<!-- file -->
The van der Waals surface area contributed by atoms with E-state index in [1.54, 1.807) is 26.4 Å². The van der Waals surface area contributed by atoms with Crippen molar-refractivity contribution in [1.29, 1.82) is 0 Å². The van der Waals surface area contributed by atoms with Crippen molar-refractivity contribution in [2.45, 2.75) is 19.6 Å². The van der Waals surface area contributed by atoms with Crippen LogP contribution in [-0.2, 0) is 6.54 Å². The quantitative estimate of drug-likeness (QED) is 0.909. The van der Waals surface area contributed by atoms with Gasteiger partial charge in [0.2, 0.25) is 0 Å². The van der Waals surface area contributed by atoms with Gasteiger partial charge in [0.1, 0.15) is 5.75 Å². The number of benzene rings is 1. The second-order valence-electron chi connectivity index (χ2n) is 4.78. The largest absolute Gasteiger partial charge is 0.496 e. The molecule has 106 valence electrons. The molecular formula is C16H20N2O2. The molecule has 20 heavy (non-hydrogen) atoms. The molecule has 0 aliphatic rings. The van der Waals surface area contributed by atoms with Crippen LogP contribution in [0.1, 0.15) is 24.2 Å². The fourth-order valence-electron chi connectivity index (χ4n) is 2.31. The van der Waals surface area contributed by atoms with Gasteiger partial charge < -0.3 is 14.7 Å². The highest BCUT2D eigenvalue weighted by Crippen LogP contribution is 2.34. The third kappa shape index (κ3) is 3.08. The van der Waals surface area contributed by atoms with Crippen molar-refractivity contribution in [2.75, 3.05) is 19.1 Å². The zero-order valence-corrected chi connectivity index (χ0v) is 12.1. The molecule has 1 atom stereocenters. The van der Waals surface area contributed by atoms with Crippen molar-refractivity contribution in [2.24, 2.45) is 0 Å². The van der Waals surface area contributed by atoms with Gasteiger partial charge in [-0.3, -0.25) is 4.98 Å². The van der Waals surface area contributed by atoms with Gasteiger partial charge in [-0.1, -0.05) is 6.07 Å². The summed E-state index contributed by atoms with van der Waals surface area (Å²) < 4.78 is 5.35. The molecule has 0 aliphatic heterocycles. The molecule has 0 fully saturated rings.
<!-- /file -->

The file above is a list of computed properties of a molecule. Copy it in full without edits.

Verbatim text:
The van der Waals surface area contributed by atoms with E-state index in [1.54, 1.807) is 26.4 Å². The van der Waals surface area contributed by atoms with Crippen molar-refractivity contribution in [1.29, 1.82) is 0 Å². The van der Waals surface area contributed by atoms with Crippen molar-refractivity contribution in [2.45, 2.75) is 19.6 Å². The van der Waals surface area contributed by atoms with Crippen LogP contribution in [-0.2, 0) is 6.54 Å². The quantitative estimate of drug-likeness (QED) is 0.909. The van der Waals surface area contributed by atoms with Gasteiger partial charge in [0.2, 0.25) is 0 Å². The van der Waals surface area contributed by atoms with Gasteiger partial charge in [0.1, 0.15) is 5.75 Å². The number of benzene rings is 1. The second-order valence-electron chi connectivity index (χ2n) is 4.78. The largest absolute Gasteiger partial charge is 0.496 e. The molecule has 106 valence electrons. The molecular formula is C16H20N2O2. The molecule has 20 heavy (non-hydrogen) atoms. The molecule has 0 aliphatic rings. The van der Waals surface area contributed by atoms with Crippen LogP contribution in [0.1, 0.15) is 24.2 Å². The fourth-order valence-electron chi connectivity index (χ4n) is 2.31. The van der Waals surface area contributed by atoms with Gasteiger partial charge < -0.3 is 14.7 Å². The highest BCUT2D eigenvalue weighted by Crippen LogP contribution is 2.34. The third kappa shape index (κ3) is 3.08. The van der Waals surface area contributed by atoms with Crippen molar-refractivity contribution in [2.75, 3.05) is 19.1 Å². The zero-order valence-corrected chi connectivity index (χ0v) is 12.1. The molecule has 1 atom stereocenters. The van der Waals surface area contributed by atoms with Crippen molar-refractivity contribution in [2.24, 2.45) is 0 Å². The van der Waals surface area contributed by atoms with Gasteiger partial charge in [-0.3, -0.25) is 4.98 Å². The van der Waals surface area contributed by atoms with Gasteiger partial charge in [-0.1, -0.05) is 6.07 Å². The summed E-state index contributed by atoms with van der Waals surface area (Å²) < 4.78 is 5.35. The molecule has 0 aliphatic heterocycles. The molecule has 0 fully saturated rings.